Film Review – Woodstock Villa

Film:  Woodstock Villa

Banner: White Feather Films

Cast: Sikander Kher, Neha Oberoi, Saif Ali Khan, Arbaaz Khan, Shakti Kapoor, Sachin Khedekar, Boman Irani, Anupama Varma, Sanjay Dutt, Gulshan Grover, Gaurav Gera

Director: Hansal Mehta

Producer: Sanjay Gupta, Shobha Kapoor, Sanjay Dutt

Rating: 2/5

Mumbai: Certain names always predict our expectations. Sanjay Gupta is one of them. In Woodstock Villa, he makes sure he doesn’t disappoint us with what we are used to seeing from his stable. Yes, we sure have seen it all before. Many times over.

The movie is a crime thriller aimed to impact. A rich husband (Arbaaz Khan) in a quandary about his wife’s disappearance, a rich, lonely wife (Neha Uberoi) staging her own kidnapping and turning up dead and then, not again, a spoilt, playboy (Sikander Kher) in a financial spot gets involved and the whole story spins round and round till it finally comes to a lame end.

The movie doesn’t fail on the story level as much as it does on the screenplay level. The first half lurches forward in between establishing characters and plot points and before you know the major turning point stares at you in the face.

Soon after, the lights in the hall blink with the onset of the interval. Far from gripping, it sustains a lukewarm interest to uncover the end. But in mysteries like these, it is the journey rather than the end that is more cherished. It has some interestingly worded conversations that are brisk and sharp.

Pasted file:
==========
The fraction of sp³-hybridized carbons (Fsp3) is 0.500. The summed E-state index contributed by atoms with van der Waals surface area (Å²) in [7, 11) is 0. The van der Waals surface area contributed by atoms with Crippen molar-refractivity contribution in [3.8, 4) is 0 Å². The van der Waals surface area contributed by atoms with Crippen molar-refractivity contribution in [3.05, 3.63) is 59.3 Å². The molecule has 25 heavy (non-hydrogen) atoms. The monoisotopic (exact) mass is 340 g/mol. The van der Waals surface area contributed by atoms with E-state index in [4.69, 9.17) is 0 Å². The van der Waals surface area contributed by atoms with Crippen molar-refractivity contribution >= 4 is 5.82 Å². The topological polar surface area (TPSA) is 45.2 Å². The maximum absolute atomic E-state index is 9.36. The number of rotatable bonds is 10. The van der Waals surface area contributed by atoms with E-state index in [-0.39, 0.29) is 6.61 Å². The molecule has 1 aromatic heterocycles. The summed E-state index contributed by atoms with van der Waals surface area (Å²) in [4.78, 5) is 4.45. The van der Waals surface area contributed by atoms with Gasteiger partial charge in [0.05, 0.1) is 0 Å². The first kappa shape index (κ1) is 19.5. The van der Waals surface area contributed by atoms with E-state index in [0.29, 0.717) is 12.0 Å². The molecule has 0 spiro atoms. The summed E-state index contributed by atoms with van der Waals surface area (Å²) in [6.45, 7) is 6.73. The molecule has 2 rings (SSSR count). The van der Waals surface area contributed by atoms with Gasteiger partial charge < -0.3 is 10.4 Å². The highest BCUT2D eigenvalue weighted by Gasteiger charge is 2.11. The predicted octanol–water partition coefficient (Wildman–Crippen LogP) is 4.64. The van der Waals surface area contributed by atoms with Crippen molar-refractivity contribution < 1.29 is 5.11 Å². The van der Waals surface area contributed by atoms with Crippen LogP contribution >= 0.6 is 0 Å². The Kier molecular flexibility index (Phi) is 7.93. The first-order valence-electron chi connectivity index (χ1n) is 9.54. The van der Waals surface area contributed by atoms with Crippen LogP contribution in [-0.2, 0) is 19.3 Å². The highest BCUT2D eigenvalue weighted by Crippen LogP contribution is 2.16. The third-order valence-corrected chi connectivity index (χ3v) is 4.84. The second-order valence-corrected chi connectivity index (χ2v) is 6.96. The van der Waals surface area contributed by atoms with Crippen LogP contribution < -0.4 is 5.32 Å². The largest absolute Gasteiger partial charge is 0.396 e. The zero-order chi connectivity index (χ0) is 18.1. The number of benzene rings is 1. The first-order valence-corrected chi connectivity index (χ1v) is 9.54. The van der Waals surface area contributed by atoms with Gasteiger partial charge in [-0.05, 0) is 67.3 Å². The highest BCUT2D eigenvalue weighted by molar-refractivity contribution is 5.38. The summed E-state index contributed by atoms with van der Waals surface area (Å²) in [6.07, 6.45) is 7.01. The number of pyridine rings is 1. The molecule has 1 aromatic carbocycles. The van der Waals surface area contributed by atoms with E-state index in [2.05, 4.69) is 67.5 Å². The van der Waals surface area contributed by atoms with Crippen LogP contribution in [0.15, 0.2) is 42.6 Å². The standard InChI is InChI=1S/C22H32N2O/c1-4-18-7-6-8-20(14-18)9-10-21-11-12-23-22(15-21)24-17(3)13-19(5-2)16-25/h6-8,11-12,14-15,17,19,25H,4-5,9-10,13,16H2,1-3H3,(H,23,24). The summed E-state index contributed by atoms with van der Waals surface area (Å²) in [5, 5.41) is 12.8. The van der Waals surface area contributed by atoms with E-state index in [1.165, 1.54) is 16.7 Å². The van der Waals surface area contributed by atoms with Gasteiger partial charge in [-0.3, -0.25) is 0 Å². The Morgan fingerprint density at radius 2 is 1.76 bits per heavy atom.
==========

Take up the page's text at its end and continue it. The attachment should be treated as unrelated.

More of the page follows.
Simple facts to crucial acts have been glossed over with a disdain truth of any commercial film. That definitely marks down the viewing quotient of any film but for a suspense thriller it is hara-kiri. Woodstock Villa suffers this bravely.

The lead pair debutantes Uberoi and Kher turn in a confident performance. Kher exudes a rough attractiveness and fills the screen with presence which makes up for the lack of flair. His unkemptness sure stops him from being eye-candy and close-ups especially do not love him a lot, but his tall frame, screen presence and a solid voice back him up. On the other hand, Uberoi is great eye-candy, another typicality of Sanjay Gupta films and brings a nice controlled performance to the table but takes a beating when it comes to emoting. Dead pan expression rules her acting roost, clearly not her forte.

Arbaaz Khan is himself, cut and fit for the role he plays and does a passable job as always. Sachin Khedekar and Daya Shankar do the done-to-death eccentric policemen duo bit very inefficiently. Gaurav Gera, the only sane and sensible chap around seems like a misfit. Anupama Verma’s cameo surprises by the length and importance of the role for which any newbie would have sufficed. Gulshan Grover plays the Bad Man in his own imitable style but remains a peg in the proceedings. The days of the dreaded villains are just over, too bad.

The music of the film is sadly as jarring as the camera angles and cuts. The background score as well as the tracks play loud and uncontrolled, not adding anything substantial to the proceedings as such. Faded frames, constantly undulating camera perched on unknown angles, flash and jump cuts that make you wince and rub your eyes in pain and a narrative tired of its own repetitive usage complete the gimmickry package that Sanjay Gupta films, unfailingly serves up every time.

In itself the film isn’t half as bad as at the general tripe the mills churn every week. But mediocrity comes in with an over-used plot-line, theme of changing morality, crime and double crossing and the technical impact it pleads to make. The experience too much of been-there-done-that.